Moving to the national level, a key question is COVID-19’s impact on the energy mixes in Asian economies. Especially notable to watch in this regard will be dynamics in energy-intensive, emerging market economies like India and China where decisions today – whether it be postponing key projects or instances of energy switching – can shape trajectories for years to come. Those decisions will be shaped by governments who are struggling to balance addressing the immediate fallout from the coronavirus while also thinking of the longer-term future of their countries.
But an additional dynamic is the effects of the coronavirus on energy planning and wider governance in energy-dependent countries. While pulling out all the stops, nations such as Mongolia and Brunei have already had to adjust their political and economic outlooks to partly account for COVID-19-related dynamics. These countries could face future challenges ahead that could affect not only their domestic political environments but also their bandwidths for engaging in the world.
The regional level will also be important to watch to assess the implications for Asia’s energy landscape amid COVID-19. Part of the focus will be on patterns of collaboration – whether occurring in a bilateral, minilateral, or multilateral fashion – be it energy cooperation through ASEAN-led mechanisms, the trajectory of China’s Belt and Road Initiative in the region, or even occasional engagements involving other configurations such as the Quad (grouping Australia, United States, India, and Japan) or Quad-Plus.
But it will be important to pay attention to COVID-19’s effect on competitive dynamics as well. For instance, the coronavirus and its fallout could increase the salience of regional flashpoints such as in the East and South China Sea, where we have already seen some saber-rattling tied to energy exploration involving China, Japan, Malaysia, and Vietnam in particular. COVID-19 could also indirectly influence regional competitive dynamics, as evidenced by the effects it is already having on the defense budgets, procurements, alignments, engagements, and priorities of key Asian countries for 2020 and beyond.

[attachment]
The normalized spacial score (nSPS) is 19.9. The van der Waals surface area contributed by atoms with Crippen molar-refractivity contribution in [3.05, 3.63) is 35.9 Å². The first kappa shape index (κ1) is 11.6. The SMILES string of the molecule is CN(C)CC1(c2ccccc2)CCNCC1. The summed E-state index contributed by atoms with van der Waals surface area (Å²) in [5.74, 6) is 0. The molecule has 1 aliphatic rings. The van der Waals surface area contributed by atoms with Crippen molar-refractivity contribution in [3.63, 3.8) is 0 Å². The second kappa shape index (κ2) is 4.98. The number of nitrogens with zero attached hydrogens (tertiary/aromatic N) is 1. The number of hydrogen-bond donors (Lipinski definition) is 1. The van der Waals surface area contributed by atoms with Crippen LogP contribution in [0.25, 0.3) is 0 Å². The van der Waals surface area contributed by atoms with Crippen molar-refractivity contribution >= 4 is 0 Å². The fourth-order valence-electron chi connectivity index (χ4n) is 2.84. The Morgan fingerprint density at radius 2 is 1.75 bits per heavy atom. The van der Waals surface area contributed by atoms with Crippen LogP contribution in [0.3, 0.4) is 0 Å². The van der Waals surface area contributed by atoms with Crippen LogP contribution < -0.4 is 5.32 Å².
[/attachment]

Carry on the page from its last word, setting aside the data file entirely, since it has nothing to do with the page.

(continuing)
Lastly, COVID-19 is likely to reinforce the importance of the global domain as well, which also impacts the future of Asia’s energy landscape. Of course, part of the focus will be on broad geopolitical trends, including the state of the global economy, the price of oil, and the state of the Middle East, as these variables often generate ripple effects far beyond the energy domain. Though Asian energy importers may temporarily benefit from some COVID-19 dynamics in the short term, some of them are still heavily reliant on the Middle East source-wise and that dependence will not be easy to fundamentally eliminate quickly.
But more broadly as well, pay attention to how these dynamics shape the international outlook on longer term issues. Top of mind is climate change, which continues to loom large for Asia’s future as well. While the coronavirus would ideally serve as a wakeup call for countries to accelerate climate policy efforts before a climate-induced crisis created a global shock of even greater magnitude, in the short-term, the fallout from COVID-19 could also slow some of the momentum toward a cleaner energy future.
To be sure, with the effects of the global coronavirus pandemic still playing out in the Asia-Pacific and so many unknowns still at play, it is difficult to point to a specific time when the exact impacts of COVID-19 on energy dynamics will become entirely clear. And given the fact that the pandemic is interacting with so many different dynamics and is also having consequences across various domains, it may take a while for the dust to settle and some of its effects may not be seen until reflection further down the line. Nonetheless, some of the dynamics we have seen thus far can at least provide us with some sense of where to look and what to look for amid the latest crisis to grip the region and the world.